The repercussions of vaping can no longer be understated. As of this week, there have been a total of 21 confirmed vaping-related deaths in the United States alone, as well as 1,000 vaping-related lung injuries recorded thus far. Despite recent revelations pertaining to the risks of vaping, the popularity of e-cigarettes and other similar products has continued to rise. In recent years, vaping has become increasingly popular, particularly among young adults.

Undergrads at risk?

According to a recent survey conducted by Health Canada, almost one in four students from grades 7–12 have admitted to vaping at least once. Additionally, researchers at the University of Waterloo found that from 2017–2018, there was a 74 per cent increase in vaping among 16–19 year olds. 

Worryingly, a report released by the Centres for Disease Control and Protection (CDC) found that 80 per cent of patients admitted due to vaping-related illnesses are under the age of 35. The CDC, which analyzed 373 cases linked to vaping, found that 16 per cent of patients were under the age of 18, while two thirds of patients were between the ages of 18 and 24. 

The symptoms

Those affected were reported as being weak and short of breath, with many patients requiring additional assistance breathing. These individuals received supplemental oxygen, and, in more serious cases, were placed on ventilators. As of now, it remains to be seen whether there will be any serious or long-lasting effects.

Despite the recent influx of patients experiencing vaping-related health complications, surprisingly little is known about the long-term health effects of sustained vaping. In fact, no specific components of vaping, such as the ingredients or the devices, have been definitively linked to these recent health developments.

Due to the prevalence of THC usage among patients, researchers are actively studying the possible connections between the ingredient and illness. However, there is no evidence as of yet confirming THC’s role in these cases. With little else to go on, many health experts are advising the public against the use of e-cigarettes or other related goods, and furthermore to abstain from vaping altogether.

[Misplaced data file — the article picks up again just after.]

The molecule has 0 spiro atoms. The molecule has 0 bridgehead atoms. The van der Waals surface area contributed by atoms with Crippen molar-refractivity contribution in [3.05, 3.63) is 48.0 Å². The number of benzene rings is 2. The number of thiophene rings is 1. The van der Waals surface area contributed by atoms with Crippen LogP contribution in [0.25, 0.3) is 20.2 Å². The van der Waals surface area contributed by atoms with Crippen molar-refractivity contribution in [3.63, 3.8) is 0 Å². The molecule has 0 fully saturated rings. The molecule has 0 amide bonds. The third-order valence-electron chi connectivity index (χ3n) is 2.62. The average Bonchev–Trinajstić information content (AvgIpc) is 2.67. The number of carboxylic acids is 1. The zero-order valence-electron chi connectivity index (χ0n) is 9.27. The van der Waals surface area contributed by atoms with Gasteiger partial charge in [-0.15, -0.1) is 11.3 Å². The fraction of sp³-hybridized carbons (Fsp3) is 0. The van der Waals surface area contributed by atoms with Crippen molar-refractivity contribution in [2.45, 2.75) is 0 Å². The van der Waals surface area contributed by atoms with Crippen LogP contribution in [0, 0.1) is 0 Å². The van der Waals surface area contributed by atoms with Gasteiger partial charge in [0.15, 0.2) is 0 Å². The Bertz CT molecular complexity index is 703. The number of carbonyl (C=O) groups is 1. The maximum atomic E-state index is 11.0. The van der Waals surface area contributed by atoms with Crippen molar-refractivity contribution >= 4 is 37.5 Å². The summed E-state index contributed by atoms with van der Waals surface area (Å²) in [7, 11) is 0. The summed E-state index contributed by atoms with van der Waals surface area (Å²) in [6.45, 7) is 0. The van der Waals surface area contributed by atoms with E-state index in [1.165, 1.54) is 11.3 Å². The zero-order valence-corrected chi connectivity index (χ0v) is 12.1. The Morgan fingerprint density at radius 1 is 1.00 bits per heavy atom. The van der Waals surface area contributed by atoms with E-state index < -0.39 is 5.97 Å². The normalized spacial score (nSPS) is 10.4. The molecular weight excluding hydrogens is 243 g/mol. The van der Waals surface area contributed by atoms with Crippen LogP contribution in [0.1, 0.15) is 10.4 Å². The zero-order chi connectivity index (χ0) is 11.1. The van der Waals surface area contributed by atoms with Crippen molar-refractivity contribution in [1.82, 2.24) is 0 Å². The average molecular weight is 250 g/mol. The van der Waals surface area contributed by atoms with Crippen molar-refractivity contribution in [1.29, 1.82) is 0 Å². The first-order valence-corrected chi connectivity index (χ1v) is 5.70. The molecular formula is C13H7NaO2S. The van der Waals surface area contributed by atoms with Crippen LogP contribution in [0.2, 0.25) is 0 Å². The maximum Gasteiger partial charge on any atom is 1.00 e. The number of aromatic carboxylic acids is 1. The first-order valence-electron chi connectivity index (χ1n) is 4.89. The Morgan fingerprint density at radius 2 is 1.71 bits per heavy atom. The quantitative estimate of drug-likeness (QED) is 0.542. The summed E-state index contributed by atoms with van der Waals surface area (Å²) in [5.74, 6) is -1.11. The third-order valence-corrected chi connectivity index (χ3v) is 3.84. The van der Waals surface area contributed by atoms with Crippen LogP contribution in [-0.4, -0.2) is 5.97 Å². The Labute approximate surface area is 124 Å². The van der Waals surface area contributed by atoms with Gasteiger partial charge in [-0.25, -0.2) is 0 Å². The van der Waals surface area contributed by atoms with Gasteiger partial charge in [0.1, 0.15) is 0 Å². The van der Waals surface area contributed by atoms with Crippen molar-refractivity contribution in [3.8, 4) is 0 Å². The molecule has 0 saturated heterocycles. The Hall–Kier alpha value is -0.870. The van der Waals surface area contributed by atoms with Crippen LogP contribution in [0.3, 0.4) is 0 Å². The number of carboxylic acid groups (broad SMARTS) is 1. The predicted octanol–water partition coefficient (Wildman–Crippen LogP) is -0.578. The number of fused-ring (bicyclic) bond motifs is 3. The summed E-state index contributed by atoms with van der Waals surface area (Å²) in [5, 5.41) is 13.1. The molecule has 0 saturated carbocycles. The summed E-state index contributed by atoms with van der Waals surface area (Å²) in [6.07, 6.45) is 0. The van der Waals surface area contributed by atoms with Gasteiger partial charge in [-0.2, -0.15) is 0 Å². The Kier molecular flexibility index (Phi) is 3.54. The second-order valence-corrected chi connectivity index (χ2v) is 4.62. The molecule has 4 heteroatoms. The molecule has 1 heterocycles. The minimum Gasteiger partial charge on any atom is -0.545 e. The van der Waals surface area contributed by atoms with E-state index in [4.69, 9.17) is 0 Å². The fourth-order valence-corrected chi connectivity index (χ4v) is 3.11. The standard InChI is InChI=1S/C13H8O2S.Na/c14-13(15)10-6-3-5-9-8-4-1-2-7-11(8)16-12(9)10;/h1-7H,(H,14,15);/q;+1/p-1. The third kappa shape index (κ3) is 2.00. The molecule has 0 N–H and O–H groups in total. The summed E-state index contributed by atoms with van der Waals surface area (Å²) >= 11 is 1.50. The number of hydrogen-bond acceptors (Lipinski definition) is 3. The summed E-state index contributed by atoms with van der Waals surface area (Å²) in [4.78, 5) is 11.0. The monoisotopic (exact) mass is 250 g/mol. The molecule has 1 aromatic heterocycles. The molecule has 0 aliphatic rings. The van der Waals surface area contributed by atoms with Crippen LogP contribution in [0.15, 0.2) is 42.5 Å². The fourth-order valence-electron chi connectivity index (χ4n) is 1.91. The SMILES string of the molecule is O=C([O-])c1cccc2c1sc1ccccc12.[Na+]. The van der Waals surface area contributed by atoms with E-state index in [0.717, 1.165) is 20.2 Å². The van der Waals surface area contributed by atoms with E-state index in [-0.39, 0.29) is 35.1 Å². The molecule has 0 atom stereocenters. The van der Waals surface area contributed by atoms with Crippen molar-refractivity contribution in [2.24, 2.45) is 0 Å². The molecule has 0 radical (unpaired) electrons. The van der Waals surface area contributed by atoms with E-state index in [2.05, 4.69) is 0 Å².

The effect on athletics

Nicotine use among athletes is estimated to be between 25–50 per cent. Young athletes are being heavily affected by this newfound epidemic, making it harder for them to breathe, and decreasing their motivation to practice and play. Many have observed a link between vaping and respiratory illnesses. The effects that vaping has on athletic performance are also a common concern that users bring up when discussing their symptoms.

Another major concern that some athletes who vape highlighted is fear of being kicked off their team, or being demoted in some way if they are caught. There is little support in terms of cessation programs, and young people are often faced with punitive measures if they are caught. This makes it difficult to talk about the issue, and for athletes to get any help they may need. Among college students, vaping is also linked to depression, which would explain the decreased motivation that many athletes experience.

U of T fails to respond

Currently, U of T has combined any vaping-related policies with those already in place for traditional smoking. An example of this came  up in January, when the university banned smoking and vaping on campus. Although smoke-free workplace policies are proven to reduce tobacco consumption by up to 3.8 per cent, no such studies have been conducted in relation to vaping.

Officially, U of T has a total of three options to provide assistance for students who vape, options that are also intended for traditional smokers. These include meeting with a health care professional, accessing free nicotine replacement therapy, or being referred to Smokers Helpline.

U of T needs to do more. These services fail to recognize the disconnect between traditional smokers and contemporary vapers, and the plurality of differences between the two groups. Simply hoping that vapers will respond to services intended for traditional smokers is naïve, and quite frankly, unacceptable.

Moving forward, the university must take steps to further educate students on the risks of vaping, while additionally providing sufficient tailored resources for current vapers looking to quit. U of T needs to take preventative action now, lest the consequences be dire for its students.